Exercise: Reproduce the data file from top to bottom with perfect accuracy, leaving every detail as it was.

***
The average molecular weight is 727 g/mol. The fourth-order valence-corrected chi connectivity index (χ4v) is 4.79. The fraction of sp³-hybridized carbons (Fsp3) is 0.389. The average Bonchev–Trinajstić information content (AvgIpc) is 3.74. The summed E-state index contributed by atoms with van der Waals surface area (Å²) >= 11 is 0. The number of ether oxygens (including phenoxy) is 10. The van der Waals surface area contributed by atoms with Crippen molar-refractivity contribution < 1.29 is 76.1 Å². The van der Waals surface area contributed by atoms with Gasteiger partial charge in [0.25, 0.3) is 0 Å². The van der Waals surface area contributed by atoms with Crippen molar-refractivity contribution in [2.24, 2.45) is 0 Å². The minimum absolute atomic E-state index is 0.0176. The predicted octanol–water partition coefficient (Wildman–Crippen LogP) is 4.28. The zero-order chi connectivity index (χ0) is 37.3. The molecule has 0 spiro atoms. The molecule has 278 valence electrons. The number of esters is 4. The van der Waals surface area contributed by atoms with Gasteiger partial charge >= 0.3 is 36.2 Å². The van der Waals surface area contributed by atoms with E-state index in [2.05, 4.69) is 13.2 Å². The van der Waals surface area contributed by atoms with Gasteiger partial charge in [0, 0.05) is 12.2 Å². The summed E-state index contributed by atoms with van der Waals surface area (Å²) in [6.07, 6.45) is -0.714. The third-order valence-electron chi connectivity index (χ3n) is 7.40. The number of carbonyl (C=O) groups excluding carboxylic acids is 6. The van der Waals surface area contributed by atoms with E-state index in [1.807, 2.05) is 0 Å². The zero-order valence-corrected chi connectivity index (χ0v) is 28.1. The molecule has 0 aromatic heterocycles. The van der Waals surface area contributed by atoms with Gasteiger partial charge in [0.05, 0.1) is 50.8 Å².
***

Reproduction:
The average molecular weight is 727 g/mol. The fourth-order valence-corrected chi connectivity index (χ4v) is 4.79. The fraction of sp³-hybridized carbons (Fsp3) is 0.389. The average Bonchev–Trinajstić information content (AvgIpc) is 3.74. The summed E-state index contributed by atoms with van der Waals surface area (Å²) >= 11 is 0. The number of ether oxygens (including phenoxy) is 10. The van der Waals surface area contributed by atoms with Crippen molar-refractivity contribution < 1.29 is 76.1 Å². The van der Waals surface area contributed by atoms with Gasteiger partial charge in [0.25, 0.3) is 0 Å². The van der Waals surface area contributed by atoms with Crippen molar-refractivity contribution in [2.24, 2.45) is 0 Å². The minimum absolute atomic E-state index is 0.0176. The predicted octanol–water partition coefficient (Wildman–Crippen LogP) is 4.28. The zero-order chi connectivity index (χ0) is 37.3. The molecule has 0 spiro atoms. The molecule has 278 valence electrons. The number of esters is 4. The van der Waals surface area contributed by atoms with Gasteiger partial charge >= 0.3 is 36.2 Å². The van der Waals surface area contributed by atoms with E-state index in [2.05, 4.69) is 13.2 Å². The van der Waals surface area contributed by atoms with Gasteiger partial charge in [0, 0.05) is 12.2 Å². The summed E-state index contributed by atoms with van der Waals surface area (Å²) in [6.07, 6.45) is -0.714. The third-order valence-electron chi connectivity index (χ3n) is 7.40. The number of carbonyl (C=O) groups excluding carboxylic acids is 6. The van der Waals surface area contributed by atoms with E-state index in [1.807, 2.05) is 0 Å². The zero-order valence-corrected chi connectivity index (χ0v) is 28.1. The molecule has 0 aromatic heterocycles. The van der Waals surface area contributed by atoms with Gasteiger partial charge in [0.05, 0.1) is 50.8 Å².